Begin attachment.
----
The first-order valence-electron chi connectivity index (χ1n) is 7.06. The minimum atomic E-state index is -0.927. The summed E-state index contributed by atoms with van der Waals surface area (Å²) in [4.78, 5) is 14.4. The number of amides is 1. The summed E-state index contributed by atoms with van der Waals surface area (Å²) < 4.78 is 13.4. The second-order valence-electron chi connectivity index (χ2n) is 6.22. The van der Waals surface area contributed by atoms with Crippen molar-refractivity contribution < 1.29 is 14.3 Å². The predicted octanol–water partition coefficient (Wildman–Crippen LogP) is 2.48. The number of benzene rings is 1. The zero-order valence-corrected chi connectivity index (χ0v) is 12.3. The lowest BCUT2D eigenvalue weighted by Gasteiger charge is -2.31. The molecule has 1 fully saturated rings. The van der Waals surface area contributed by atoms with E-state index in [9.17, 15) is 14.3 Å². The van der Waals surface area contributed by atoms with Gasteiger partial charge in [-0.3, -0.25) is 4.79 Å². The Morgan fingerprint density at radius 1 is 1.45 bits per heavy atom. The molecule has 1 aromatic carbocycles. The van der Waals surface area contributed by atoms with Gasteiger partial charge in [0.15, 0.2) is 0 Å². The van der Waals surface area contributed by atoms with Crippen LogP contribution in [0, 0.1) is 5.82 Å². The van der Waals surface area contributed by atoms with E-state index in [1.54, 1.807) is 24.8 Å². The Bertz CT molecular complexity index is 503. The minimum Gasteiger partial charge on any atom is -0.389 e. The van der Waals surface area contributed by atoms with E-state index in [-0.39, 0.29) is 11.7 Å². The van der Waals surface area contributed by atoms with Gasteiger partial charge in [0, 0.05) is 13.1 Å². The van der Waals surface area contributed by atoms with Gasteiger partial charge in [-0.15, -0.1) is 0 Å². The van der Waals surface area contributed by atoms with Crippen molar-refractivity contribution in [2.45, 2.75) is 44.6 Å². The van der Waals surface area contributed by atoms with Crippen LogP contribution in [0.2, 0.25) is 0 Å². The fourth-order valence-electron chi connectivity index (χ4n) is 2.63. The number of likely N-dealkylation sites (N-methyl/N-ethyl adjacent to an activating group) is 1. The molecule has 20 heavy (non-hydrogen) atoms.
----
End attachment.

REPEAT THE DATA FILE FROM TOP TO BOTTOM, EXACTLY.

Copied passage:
The first-order valence-electron chi connectivity index (χ1n) is 7.06. The minimum atomic E-state index is -0.927. The summed E-state index contributed by atoms with van der Waals surface area (Å²) in [4.78, 5) is 14.4. The number of amides is 1. The summed E-state index contributed by atoms with van der Waals surface area (Å²) < 4.78 is 13.4. The second-order valence-electron chi connectivity index (χ2n) is 6.22. The van der Waals surface area contributed by atoms with Crippen molar-refractivity contribution < 1.29 is 14.3 Å². The predicted octanol–water partition coefficient (Wildman–Crippen LogP) is 2.48. The number of benzene rings is 1. The zero-order valence-corrected chi connectivity index (χ0v) is 12.3. The lowest BCUT2D eigenvalue weighted by Gasteiger charge is -2.31. The molecule has 1 fully saturated rings. The van der Waals surface area contributed by atoms with E-state index in [9.17, 15) is 14.3 Å². The van der Waals surface area contributed by atoms with Gasteiger partial charge in [-0.3, -0.25) is 4.79 Å². The Morgan fingerprint density at radius 1 is 1.45 bits per heavy atom. The molecule has 1 aromatic carbocycles. The van der Waals surface area contributed by atoms with Gasteiger partial charge in [0.15, 0.2) is 0 Å². The van der Waals surface area contributed by atoms with Crippen LogP contribution in [0, 0.1) is 5.82 Å². The van der Waals surface area contributed by atoms with E-state index in [1.54, 1.807) is 24.8 Å². The Bertz CT molecular complexity index is 503. The minimum Gasteiger partial charge on any atom is -0.389 e. The van der Waals surface area contributed by atoms with E-state index in [-0.39, 0.29) is 11.7 Å². The van der Waals surface area contributed by atoms with Gasteiger partial charge in [0, 0.05) is 13.1 Å². The van der Waals surface area contributed by atoms with Gasteiger partial charge in [-0.15, -0.1) is 0 Å². The van der Waals surface area contributed by atoms with Crippen molar-refractivity contribution in [2.45, 2.75) is 44.6 Å². The van der Waals surface area contributed by atoms with Crippen LogP contribution in [0.2, 0.25) is 0 Å². The fourth-order valence-electron chi connectivity index (χ4n) is 2.63. The number of likely N-dealkylation sites (N-methyl/N-ethyl adjacent to an activating group) is 1. The molecule has 20 heavy (non-hydrogen) atoms.